Roularta Media Group has both Dutch language and French language magazines in Belgium.[7][8] The group was top magazine publishing company in Belgium in 2008 with total revenue of 101,062,000 €.[9] The same year it owned 24.2% of the French language magazines and 10.6% of the Dutch language magazines in the country.[7]
The group is the sole owner of news magazines published in the country and has a monopoly in this sector.[10] News magazines Knack and Le Vif/L’Express are owned by it.[6][11] The Belgian business magazine Trends is also part of the company.[8][12]
In addition, the group is the owner of some French magazines most of which it acquired in 2006.[13] These include L’Express,[14] L’Expansion, L’Etudiant and Point de Vue.[4] At the beginning of 2015 the group sold some of its French titles, namely L’Express, L’Expansion, Mieux Vivre Votre Argent, Lire, Classica, Pianiste and Studio Cine Live, to French businessman Patrick Drahi.[13] The group also owned the Norwegian magazine Vi over 60 from 1999 to June 2008.[15][16]
The other segment includes co-ownership of VMMA[17] which includes TV and radio activities (Q-music, 4FM) and of the Regionale Media Maatschappij which owns two local TV channels, Focus TV and WTV.[6] Kanaal Z/Canal Z which is a Belgian news and business chan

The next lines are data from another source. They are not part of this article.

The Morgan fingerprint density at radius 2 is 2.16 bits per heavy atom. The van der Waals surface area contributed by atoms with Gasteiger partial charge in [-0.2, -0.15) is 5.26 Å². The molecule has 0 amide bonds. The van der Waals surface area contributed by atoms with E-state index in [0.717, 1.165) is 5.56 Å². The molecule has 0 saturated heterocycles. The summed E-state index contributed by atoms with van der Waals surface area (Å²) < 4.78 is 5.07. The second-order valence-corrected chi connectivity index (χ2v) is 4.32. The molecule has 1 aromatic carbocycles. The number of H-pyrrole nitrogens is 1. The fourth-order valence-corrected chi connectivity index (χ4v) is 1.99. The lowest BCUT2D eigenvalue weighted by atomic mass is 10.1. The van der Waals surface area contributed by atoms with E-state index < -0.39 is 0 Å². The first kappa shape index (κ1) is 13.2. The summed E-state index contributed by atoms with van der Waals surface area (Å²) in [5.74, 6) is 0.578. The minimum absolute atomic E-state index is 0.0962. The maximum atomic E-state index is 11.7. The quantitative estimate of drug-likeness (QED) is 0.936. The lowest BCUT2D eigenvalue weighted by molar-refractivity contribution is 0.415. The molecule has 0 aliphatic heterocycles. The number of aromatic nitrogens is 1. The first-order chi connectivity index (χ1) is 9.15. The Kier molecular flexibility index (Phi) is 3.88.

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The October Trio

This article is an orphan, as no other articles link to it. Please introduce links to this page from related articles; try the Find link tool for suggestions. (November 2010)

The October Trio is a Canadian Jazz Trio from Vancouver consisting of Josh Cole (bass), Dan Gaucher (drums), and Evan Arntzen (saxophone). Formed in 2004, the three met as students at Capilano College while studying jazz. Their influences are cited as being diverse, ranging from Vespertine-era Björk to the Wayne Shorter Quartet to local talents.[1] In March 2005, they became the regular performers at the Rime, a new music hub located in East Vancouver. There, they recorded their first live album, Live at Rime in 2005. The trio released their studio album, Day In, in 2006 and in the same year, earned the title Canadian Broadcasting Corporation’s Galaxie Rising Star Award for best new group at the Vancouver International Jazz Festival.[2] The album was also nominated for a 2007 Western Canadian Music award for Jazz Album of the year.[3] After the album, the trio began collaborating with jazz trumpeter Brad Turner in 2007 and released the album Looks Like It’s Going to Snow in 2009.[4] Turner, had previously produced Day In and is also the producer for the new record. The album is noted for its lyricism and rich arrangements. One review notes that “it easily and off-handedly incorporates funk and rock elements without becoming a collection that is dominated by a backbeat aesthetic.”[5] The band is also noted for its rhythmic complexity, as songwriter Cole enjoys the frequent play with irregular time signatures and unusual phrase lengths.[6] The trio has also opened for Dave Holland and the Monterey Quartet.[7]